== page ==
- John Clayton, NFL senior writer
- 0 Shares
"Monday Night Football" on ESPN features 13 divisional clashes in a strong 17-game lineup, highlighted by the Nov. 15 meeting between the Donovan McNabb-led Washington Redskins and the Philadelphia Eagles at FedEx Field.
MNF also features interesting twists in the four nondivisional games.
The MNF season opens Sept. 13 at the Jets' new stadium with Rex Ryan going against the defense he ran for so many years, the Ray Lewis-led Baltimore Ravens. The Jets and Ryan have two other Monday night games: Oct. 11 against the Minnesota Vikings and Dec. 6 against the New England Patriots.
The Vikings expect Brett Favre to come back this season, so the MNF game against the Jets is interesting. Favre played one season for the Jets, starting 2008 with an 8-3 mark before he suffered a torn biceps muscle and lost zip on his throws down the stretch.
The Monday night schedule also includes Jay Cutler and the Chicago Bears against NFC North rivals Green Bay (Sept. 27) and Minnesota (Dec. 20). The Patriots play on Monday night twice, at the Dolphins (Oct. 4) and against the Jets (Dec. 6).
Here are the top five Monday night games:
1. Philadelphia Eagles at Washington Redskins (Nov. 15): By mid-November, the Redskins should have a decent idea how the trade for McNabb worked out. Interestingly, the Redskins will have a bye week to prepare for the Eagles, giving McNabb extra time to coach up his defense in how to stop Kevin Kolb and Andy Reid's offense.
2. Houston Texans at Indianapolis Colts (Nov. 1): The Texans are coming off their first winning season since entering the league as an expansion team in 2002. Matt Schaub moved into the elite class of quarterbacks with a 4,770-yard season for the Texans in '09. But Houston hasn't been able to win enough games in the AFC South. Will Peyton Manning still hold the advantage over the Texans?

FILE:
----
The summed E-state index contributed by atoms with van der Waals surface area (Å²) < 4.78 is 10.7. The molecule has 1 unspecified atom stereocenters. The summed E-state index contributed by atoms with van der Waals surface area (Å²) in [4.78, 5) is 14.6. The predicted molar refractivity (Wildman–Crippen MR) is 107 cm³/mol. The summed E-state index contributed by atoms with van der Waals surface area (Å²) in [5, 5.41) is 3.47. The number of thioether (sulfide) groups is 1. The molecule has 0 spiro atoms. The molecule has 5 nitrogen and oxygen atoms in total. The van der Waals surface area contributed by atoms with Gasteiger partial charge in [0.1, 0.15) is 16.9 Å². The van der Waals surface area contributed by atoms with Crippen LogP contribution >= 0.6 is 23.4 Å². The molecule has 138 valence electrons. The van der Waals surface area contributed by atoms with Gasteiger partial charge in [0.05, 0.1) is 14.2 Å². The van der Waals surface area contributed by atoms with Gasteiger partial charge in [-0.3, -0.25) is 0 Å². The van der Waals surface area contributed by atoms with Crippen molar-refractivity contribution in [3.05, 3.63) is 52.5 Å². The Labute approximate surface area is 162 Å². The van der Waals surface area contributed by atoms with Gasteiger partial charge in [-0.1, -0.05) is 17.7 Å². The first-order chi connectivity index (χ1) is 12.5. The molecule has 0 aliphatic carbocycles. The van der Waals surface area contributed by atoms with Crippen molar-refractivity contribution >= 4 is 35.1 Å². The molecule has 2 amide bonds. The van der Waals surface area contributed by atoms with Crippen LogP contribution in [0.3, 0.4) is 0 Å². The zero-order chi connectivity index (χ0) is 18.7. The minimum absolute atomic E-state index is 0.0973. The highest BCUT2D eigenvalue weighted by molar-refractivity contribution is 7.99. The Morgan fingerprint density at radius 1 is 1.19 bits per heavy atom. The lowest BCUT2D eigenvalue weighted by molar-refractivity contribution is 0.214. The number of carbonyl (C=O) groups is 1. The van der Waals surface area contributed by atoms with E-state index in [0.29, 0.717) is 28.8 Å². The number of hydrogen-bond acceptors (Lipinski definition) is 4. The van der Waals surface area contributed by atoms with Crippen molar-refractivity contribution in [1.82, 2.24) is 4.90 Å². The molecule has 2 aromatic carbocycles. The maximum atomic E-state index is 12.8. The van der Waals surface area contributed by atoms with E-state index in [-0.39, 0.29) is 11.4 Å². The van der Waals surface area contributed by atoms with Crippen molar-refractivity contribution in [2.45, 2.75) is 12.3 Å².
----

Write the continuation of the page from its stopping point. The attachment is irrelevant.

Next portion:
3. New York Giants at Dallas Cowboys (Oct. 25): The Giants, trying to rebound from a disappointing '09, beat the Cowboys twice last season. But Dallas, which last season earned its first playoff victory since 1996, is clearly on the upswing.
4. New York Jets at New England Patriots (Dec. 6): The Patriots are still considered the team to beat in the AFC East because of Bill Belichick, Tom Brady and their well-run organization. The Jets, who added LaDainian Tomlinson, Antonio Cromartie, Jason Taylor and Santonio Holmes in the offseason, are upstarts and aren't afraid to say it.
5. New Orleans Saints at Atlanta Falcons (Dec. 27): Commissioner Roger Goodell moved more divisional games to the final three weeks of the season, and this is the game that could determine the NFC South. The Falcons continue to evolve around Matt Ryan, one of the NFL's best young quarterbacks. It's not out of the question for both teams to be in the playoffs -- one as a division winner, the other as a wild card.
Sept. 13: Baltimore Ravens at New York Jets
Sept. 13: San Diego Chargers at Kansas City Chiefs
Sept. 20: New Orleans Saints at San Francisco 49ers
Sept. 27: Green Bay Packers at Chicago Bears
Oct. 4: New England Patriots at Miami Dolphins
Oct. 11: Minnesota Vikings at New York Jets
Oct. 18: Tennessee Titans at Jacksonville Jaguars
Oct. 25: New York Giants at Dallas Cowboys
Nov. 1: Houston Texans at Indianapolis Colts
Nov. 8: Pittsburgh Steelers at Cincinnati Bengals
Nov. 15: Philadelphia Eagles at Washington Redskins
Nov. 22: Denver Broncos at San Diego Chargers
Nov. 29: San Francisco 49ers at Arizona Cardinals
Dec. 6: New York Jets at New England Patriots
Dec. 13: Baltimore Ravens at Houston Texans
Dec. 20: Chicago Bears at Minnesota Vikings
Dec. 27: New Orleans Saints at Atlanta Falcons
John Clayton, a recipient of the Pro Football Hall of Fame's McCann Award for distinguished reporting, is a senior writer for ESPN.com.
The clash between the Donovan McNabb-led Washington Redskins and the Philadelphia Eagles at FedEx Field highlights the 2010 "Monday Night Football" schedule, writes John Clayton.